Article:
Myanmar invites exiled revolutionary home

By Staff
The Associated Press

YANGON, MYANMAR (AP) — One of Myanmar’s legendary ‘Thirty Comrades,’ who spearheaded the struggle against British colonialism, has been invited back from exile by President Thein Sein.

The daughter of 92-year-old Kyaw Zaw told U.S.-funded Radio Free Asia in an interview this weekend that the invitation was conveyed by President’s Office Minister Aung Min. She spoke from Kunming in southern China, where she lives with her father.

The Thirty Comrades were led by independence hero Gen. Aung San, father of democracy leader Aung San Suu Kyi. During World War II, they went to Japan for training to fight against the British colonizers of what was then known as Burma. Aung San turned against the Japanese as the war was ending and negotiated independence from Britain, but was assassinated before it took place.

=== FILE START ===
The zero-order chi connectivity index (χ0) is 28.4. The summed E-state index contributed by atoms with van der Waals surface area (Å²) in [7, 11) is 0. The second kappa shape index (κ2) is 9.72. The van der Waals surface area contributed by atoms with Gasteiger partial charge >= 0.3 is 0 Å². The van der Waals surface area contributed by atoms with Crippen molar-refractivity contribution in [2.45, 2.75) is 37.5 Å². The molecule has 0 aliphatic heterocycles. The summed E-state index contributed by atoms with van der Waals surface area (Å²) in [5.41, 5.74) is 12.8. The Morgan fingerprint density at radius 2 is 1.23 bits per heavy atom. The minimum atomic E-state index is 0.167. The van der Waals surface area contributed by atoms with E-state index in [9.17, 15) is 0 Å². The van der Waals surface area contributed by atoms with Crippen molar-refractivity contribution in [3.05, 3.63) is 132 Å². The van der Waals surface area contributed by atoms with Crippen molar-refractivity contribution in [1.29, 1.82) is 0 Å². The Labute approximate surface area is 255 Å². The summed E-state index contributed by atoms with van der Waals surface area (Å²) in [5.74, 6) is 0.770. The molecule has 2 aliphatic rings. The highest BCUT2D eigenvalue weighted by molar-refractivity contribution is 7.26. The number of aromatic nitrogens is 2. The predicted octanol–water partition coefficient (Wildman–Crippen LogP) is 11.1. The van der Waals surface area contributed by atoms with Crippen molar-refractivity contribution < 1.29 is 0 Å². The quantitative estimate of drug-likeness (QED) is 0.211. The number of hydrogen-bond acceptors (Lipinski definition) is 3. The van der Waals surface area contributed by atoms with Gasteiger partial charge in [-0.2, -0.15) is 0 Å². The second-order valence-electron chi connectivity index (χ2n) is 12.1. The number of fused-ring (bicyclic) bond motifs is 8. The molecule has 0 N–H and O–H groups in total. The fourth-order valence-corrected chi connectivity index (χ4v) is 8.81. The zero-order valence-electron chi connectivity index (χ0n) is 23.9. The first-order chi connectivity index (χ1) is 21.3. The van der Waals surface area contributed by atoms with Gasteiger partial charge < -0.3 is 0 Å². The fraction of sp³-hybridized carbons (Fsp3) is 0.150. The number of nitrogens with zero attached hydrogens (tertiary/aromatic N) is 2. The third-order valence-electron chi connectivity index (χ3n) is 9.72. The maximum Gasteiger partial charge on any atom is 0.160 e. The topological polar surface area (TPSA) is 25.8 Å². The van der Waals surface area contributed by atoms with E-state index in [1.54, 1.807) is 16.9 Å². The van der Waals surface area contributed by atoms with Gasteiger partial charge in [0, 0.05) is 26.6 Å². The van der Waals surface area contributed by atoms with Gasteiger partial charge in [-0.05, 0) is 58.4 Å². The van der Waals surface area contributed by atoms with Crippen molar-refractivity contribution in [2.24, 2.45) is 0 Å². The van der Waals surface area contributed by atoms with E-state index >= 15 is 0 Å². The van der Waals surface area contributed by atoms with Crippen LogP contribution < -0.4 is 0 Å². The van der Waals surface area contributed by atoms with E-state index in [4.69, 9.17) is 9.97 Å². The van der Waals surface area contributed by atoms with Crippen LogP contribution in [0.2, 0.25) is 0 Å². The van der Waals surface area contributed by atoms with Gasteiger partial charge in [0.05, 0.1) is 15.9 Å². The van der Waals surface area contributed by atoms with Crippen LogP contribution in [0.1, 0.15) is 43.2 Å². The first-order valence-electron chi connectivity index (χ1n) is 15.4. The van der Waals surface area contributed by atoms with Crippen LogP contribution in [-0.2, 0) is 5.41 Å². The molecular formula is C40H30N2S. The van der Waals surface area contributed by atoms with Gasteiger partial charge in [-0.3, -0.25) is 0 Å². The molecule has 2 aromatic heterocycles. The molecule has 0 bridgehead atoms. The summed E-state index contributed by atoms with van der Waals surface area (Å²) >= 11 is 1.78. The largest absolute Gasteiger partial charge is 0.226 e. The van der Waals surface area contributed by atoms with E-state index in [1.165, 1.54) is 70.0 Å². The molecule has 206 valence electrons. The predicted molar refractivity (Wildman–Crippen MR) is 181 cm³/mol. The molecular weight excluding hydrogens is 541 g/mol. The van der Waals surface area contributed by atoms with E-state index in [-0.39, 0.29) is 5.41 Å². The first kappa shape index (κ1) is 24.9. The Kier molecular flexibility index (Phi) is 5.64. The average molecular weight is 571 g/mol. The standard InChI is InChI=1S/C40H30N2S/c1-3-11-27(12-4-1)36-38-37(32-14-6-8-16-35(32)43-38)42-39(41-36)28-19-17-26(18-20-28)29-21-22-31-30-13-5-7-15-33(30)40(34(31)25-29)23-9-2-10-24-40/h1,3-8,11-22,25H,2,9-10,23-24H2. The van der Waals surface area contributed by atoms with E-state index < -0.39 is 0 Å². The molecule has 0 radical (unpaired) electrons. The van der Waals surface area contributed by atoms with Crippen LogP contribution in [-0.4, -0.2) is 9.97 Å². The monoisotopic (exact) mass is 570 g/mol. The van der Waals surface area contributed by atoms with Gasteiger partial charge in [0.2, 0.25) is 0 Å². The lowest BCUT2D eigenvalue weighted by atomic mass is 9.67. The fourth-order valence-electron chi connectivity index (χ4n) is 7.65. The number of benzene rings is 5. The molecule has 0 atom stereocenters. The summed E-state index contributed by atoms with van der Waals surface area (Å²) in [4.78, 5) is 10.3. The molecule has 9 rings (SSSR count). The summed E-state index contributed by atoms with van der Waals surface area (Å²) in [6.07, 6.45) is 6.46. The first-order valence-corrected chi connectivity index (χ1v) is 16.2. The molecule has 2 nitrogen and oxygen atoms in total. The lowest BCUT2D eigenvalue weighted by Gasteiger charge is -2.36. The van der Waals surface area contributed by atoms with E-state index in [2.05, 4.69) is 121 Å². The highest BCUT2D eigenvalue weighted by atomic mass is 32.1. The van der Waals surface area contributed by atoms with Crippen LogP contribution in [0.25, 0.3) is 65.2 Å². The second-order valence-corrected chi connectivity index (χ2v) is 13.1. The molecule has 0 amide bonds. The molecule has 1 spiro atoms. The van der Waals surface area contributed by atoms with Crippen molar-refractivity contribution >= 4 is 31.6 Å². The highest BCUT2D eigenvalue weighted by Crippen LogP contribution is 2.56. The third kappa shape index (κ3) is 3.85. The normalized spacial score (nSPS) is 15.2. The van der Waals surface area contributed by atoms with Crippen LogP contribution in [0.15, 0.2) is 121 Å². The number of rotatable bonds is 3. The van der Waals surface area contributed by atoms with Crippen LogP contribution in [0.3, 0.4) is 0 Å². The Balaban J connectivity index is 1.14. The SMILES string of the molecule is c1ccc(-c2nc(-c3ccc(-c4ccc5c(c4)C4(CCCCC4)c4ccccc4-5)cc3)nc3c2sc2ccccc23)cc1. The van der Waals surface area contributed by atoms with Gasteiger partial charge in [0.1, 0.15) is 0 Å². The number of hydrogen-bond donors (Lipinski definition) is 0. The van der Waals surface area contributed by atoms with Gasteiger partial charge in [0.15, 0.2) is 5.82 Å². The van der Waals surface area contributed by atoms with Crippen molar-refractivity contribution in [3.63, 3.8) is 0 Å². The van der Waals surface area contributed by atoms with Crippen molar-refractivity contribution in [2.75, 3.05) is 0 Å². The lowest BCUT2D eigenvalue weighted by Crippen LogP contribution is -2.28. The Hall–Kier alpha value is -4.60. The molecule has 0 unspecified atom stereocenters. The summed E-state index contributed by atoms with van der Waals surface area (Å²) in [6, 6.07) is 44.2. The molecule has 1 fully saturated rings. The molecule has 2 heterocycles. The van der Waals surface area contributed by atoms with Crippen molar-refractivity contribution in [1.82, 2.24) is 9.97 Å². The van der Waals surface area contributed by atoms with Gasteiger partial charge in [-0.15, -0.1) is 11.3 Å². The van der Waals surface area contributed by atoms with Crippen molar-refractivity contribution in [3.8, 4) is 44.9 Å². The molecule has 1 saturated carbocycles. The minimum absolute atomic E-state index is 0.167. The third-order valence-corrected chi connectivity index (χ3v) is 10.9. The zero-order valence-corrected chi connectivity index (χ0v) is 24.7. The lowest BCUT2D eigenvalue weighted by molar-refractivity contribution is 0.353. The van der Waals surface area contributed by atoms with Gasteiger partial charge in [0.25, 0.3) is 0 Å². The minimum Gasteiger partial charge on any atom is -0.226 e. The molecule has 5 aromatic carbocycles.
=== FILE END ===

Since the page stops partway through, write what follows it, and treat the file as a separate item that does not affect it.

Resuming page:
Hla Kyaw Zaw said her father wished to return home, but might not be able to make the journey soon because he was ill. She said he also would have to consult with the Communist Party, which maintained a large guerrilla army through the 1970s, but now has no role in the country’s politics.

President Thein Sein has launched a variety of economic and political reforms since taking office last year after almost five decades of military rule. (end)

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